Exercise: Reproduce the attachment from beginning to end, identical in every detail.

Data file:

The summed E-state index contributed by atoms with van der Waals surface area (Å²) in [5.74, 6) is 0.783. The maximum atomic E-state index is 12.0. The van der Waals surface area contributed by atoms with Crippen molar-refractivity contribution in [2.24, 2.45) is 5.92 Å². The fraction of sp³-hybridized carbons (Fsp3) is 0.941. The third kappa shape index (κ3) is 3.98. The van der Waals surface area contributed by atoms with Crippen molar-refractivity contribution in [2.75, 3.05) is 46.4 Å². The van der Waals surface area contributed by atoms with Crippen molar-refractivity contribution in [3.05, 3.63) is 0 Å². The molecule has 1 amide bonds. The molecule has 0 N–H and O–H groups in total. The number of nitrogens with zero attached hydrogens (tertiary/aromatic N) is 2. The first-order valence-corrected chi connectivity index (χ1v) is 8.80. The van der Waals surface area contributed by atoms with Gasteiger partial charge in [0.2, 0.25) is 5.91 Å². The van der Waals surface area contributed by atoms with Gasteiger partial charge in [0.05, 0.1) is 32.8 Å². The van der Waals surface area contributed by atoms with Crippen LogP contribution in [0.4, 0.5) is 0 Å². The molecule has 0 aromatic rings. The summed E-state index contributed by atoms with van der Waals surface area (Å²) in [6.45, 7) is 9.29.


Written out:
The summed E-state index contributed by atoms with van der Waals surface area (Å²) in [5.74, 6) is 0.783. The maximum atomic E-state index is 12.0. The van der Waals surface area contributed by atoms with Crippen molar-refractivity contribution in [2.24, 2.45) is 5.92 Å². The fraction of sp³-hybridized carbons (Fsp3) is 0.941. The third kappa shape index (κ3) is 3.98. The van der Waals surface area contributed by atoms with Crippen molar-refractivity contribution in [2.75, 3.05) is 46.4 Å². The van der Waals surface area contributed by atoms with Crippen molar-refractivity contribution in [3.05, 3.63) is 0 Å². The molecule has 1 amide bonds. The molecule has 0 N–H and O–H groups in total. The number of nitrogens with zero attached hydrogens (tertiary/aromatic N) is 2. The first-order valence-corrected chi connectivity index (χ1v) is 8.80. The van der Waals surface area contributed by atoms with Gasteiger partial charge in [0.2, 0.25) is 5.91 Å². The van der Waals surface area contributed by atoms with Gasteiger partial charge in [0.05, 0.1) is 32.8 Å². The van der Waals surface area contributed by atoms with Crippen LogP contribution in [0.4, 0.5) is 0 Å². The molecule has 0 aromatic rings. The summed E-state index contributed by atoms with van der Waals surface area (Å²) in [6.45, 7) is 9.29.